5) If applicable, don’t assume the only answers lie in what the programs in your area offer.

After graduation from high school, my son assumed he would have the right to determine his own career path and decide his own life options even if he worked with agencies. That was not the case.

He was increasingly unhappy with the status quo offered by the agencies in our area. It seemed to us that they would go out of their way to find reasons not to provide employment services. The best advice I could offer him was that only he could determine what he tried to accomplish with his life. His choice was to dump the programs and give doing his own thing a try.

He immediately got creative and proved to himself and others he could do what he wanted to do. He created his own opportunities including: lead data intern for a political candidate’s campaign office and a couple years of data work at a private but large library at a local church. He rented retail space for a collectibles business and kept it in the black for two years, Doing college-level work in accounting and computer applications has given him more options in life.

6) Remember human self-determination is paramount.

As a social work student of the 1980s, I was energized by the notion that “client self-determination is paramount.” It was drilled into our brains every step of the way in all of my casework classes.

I paid attention and saw what my son was communicating with me. If I was unsure, I would just come out and ask him, or I would let him know it was OK to talk when he wanted to. Sometimes I could see he was unhappy with something, so I’d ask him if I was right about what I was noticing and then he would tell me.

Over time he has gotten much better about speaking up. He is a master at it now.

No matter what labels are associated with someone, they are entitled to as much self-determination as possible.  It is their lives, not anyone else’s.

In the case of my son, I am so excited and glad he has this chance to be on his own and do his own thing. Further, I am glad I didn’t give in to my neurotic thoughts and camp out in his living room the first night he moved in. I dealt with my anxiety issues on my own, and made sure his life focus was what he wanted, not what I wanted.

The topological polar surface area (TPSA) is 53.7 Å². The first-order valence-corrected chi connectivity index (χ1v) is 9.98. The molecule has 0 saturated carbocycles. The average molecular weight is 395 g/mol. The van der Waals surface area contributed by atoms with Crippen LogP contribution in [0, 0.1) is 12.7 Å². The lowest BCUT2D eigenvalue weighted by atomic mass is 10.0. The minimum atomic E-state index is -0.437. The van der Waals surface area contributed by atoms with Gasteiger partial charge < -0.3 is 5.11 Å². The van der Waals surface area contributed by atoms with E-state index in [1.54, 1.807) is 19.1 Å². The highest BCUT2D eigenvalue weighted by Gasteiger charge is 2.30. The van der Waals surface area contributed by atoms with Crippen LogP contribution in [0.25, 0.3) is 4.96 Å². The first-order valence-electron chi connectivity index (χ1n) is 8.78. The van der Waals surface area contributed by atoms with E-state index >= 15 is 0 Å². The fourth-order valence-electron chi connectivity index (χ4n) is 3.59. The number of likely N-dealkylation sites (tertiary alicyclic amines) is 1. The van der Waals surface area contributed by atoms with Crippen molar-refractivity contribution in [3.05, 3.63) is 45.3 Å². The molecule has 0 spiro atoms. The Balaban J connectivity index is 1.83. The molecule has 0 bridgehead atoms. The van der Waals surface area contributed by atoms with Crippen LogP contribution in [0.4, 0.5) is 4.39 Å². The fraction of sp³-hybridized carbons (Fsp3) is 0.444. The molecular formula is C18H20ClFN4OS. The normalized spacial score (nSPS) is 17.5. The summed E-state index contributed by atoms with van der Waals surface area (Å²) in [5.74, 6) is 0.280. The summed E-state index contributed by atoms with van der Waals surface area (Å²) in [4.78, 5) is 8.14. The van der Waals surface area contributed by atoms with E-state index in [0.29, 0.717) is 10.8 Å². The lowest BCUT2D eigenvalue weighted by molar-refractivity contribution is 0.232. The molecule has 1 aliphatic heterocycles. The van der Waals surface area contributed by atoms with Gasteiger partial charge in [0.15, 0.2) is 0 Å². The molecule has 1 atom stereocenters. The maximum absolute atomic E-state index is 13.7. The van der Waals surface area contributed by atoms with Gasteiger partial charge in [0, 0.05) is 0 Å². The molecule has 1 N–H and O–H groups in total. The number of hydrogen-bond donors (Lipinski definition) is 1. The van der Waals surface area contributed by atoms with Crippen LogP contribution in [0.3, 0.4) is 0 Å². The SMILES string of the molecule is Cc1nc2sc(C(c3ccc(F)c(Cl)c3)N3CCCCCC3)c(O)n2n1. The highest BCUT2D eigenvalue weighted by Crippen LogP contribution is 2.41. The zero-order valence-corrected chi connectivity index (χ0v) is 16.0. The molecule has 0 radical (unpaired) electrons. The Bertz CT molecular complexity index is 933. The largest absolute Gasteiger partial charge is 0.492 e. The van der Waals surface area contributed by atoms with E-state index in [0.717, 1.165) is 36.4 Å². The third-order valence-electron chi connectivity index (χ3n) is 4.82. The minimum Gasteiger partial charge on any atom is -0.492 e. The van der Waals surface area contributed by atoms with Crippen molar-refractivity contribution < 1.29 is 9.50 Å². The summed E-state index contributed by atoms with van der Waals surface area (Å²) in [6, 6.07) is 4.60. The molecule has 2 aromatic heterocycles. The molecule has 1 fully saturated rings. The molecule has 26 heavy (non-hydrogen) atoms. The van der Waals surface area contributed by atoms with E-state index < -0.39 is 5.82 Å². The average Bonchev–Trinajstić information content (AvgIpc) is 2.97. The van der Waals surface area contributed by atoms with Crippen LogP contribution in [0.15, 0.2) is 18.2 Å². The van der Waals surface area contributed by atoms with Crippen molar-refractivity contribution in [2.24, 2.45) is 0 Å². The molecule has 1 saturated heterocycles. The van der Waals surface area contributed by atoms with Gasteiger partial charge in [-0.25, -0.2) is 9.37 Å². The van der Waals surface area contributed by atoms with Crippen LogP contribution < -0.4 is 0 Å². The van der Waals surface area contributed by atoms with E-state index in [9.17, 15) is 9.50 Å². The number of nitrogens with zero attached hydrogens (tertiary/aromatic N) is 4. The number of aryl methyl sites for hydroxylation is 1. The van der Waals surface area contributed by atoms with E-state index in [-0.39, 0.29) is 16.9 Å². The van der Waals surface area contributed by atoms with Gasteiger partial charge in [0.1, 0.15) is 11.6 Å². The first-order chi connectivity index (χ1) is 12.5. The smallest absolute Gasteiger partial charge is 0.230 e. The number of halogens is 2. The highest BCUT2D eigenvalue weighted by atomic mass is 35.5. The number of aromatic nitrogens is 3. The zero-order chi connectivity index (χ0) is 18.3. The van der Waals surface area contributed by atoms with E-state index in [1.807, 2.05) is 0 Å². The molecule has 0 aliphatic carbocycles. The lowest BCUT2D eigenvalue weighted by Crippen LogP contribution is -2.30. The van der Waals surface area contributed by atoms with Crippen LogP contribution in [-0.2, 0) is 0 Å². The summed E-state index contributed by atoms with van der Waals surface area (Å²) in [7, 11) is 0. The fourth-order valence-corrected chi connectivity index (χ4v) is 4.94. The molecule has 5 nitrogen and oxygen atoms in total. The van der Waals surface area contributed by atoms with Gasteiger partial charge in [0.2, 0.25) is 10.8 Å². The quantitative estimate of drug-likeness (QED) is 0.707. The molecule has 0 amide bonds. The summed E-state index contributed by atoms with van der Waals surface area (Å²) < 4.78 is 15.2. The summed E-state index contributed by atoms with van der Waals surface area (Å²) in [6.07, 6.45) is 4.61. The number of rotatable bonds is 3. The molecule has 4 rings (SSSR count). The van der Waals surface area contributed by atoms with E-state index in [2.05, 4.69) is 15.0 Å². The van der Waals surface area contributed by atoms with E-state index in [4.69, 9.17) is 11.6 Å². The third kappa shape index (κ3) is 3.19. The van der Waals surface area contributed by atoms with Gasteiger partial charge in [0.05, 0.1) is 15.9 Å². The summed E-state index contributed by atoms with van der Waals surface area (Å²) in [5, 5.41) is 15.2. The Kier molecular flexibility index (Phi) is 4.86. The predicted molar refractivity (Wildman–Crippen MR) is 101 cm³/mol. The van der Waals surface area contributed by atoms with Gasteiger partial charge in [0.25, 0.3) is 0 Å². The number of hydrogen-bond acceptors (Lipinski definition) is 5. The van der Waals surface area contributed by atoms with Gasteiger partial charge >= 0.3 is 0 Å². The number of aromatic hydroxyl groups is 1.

7) It’s OK to own your own anxiety and treat yourself with care, just don’t let it interfere with your child trying to come into their own.

I had always wondered how him moving away from home would come about, what it would look like, and if anyone would feel lost. When he was young, insecure and it felt like him and me against the world, I thought we would both be heartbroken if and when that separation would happen.

I learned early on that with independence comes safety. Since I can’t live on this planet forever, the more independent he can become, the safer he will be. His safety equals a lessening of my anxiety. Five years ago we had no idea if this level of independence would be possible. My anxiety level was out there, but there was hope with the notion of “what if.”

He became his own dreamer and doer. I just kept an open mind and tried to stay out of his way. I wasn’t always perfect with all that, but thank God I didn’t do enough damage to make his options fewer.

I will do what I can to heal my anxiety that remains. As long as I live, I am always here for him. And I’m finding peace in knowing he is there for himself as well.

What helped you transition to adulthood as an autistic person?